At a meeting in Brussels, EU representatives and Japanese Prime Minister Shinzo Abe pledged to accelerate negotiations aimed at reaching a free trade agreement. Car industry standards are one of the sticking points.
"We confirmed the importance of an early conclusion, and 2015 is the target date for a basic agreement," Shinzo Abe told a joint press conference with European Council President Herman van Rompuy and European Commission President Jose Manuel Barroso.
The EU-Japan trade agreement, potentially one of the world's biggest, could boost the bloc's overall growth rate by up to 0.8 percent. It could create 420,000 jobs in the EU, according to the bloc's figures.
Exports to Japan could rise by a third, while Japan's exports to the EU could see a near 24-percent boost, according to the European Union data.
Europe's carmakers, however, are skeptical about Tokyo's commitment to reducing trade barriers. At present, their access to the Japanese market is hampered by what companies like PSA Peugeot Citroen and Fiat call "unfair requirements."
Europe's smaller cars are excluded from 40 percent of Japan's passenger car market, according to EU car industry association ACEA.
But European Commission President Jose Manuel Barroso says talks are unlikely to be suspended. "If, as I hope and expect, there will be no objections, there will be conditions to accelerate the course of negotiations," said on Wednesday. "We need to inject a high level of ambition across the board."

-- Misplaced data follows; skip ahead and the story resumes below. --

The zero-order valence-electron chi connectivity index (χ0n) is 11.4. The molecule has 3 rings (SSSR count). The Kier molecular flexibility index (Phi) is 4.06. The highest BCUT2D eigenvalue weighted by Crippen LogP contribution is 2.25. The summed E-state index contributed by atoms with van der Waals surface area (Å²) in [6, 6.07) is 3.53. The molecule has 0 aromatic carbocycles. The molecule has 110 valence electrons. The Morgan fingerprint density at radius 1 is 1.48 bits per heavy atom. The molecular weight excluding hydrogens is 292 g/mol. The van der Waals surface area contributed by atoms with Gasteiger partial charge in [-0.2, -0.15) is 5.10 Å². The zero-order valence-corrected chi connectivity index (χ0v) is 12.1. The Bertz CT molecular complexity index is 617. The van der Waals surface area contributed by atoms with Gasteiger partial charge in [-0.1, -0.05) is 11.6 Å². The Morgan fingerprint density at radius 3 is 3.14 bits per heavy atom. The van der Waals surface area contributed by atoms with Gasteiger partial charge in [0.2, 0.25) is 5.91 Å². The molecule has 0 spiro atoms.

One year into the negotiations, EU member states are reviewing Japanese efforts to lift trade barriers such as differing industry standards. They have the option of ending the talks if there is too little progress.
EU Trade Commissioner Karel De Gucht is expected Thursday to brief ministers on the review, which is to be finalized in the coming weeks.
Progress also depends on promises made by Tokyo in a similar deal being negotiated with the United States .
The negotiations follow a decade of decline in trade between Japan and the EU. Japan's imports to the bloc more than halved between 2002 and 2013, according to EU data. As a result, Japan slipped from being the EU's fourth most important trading partner in 2002 down to seventh place in 2013, the figures show.
ng/sri (Reuters, dpa)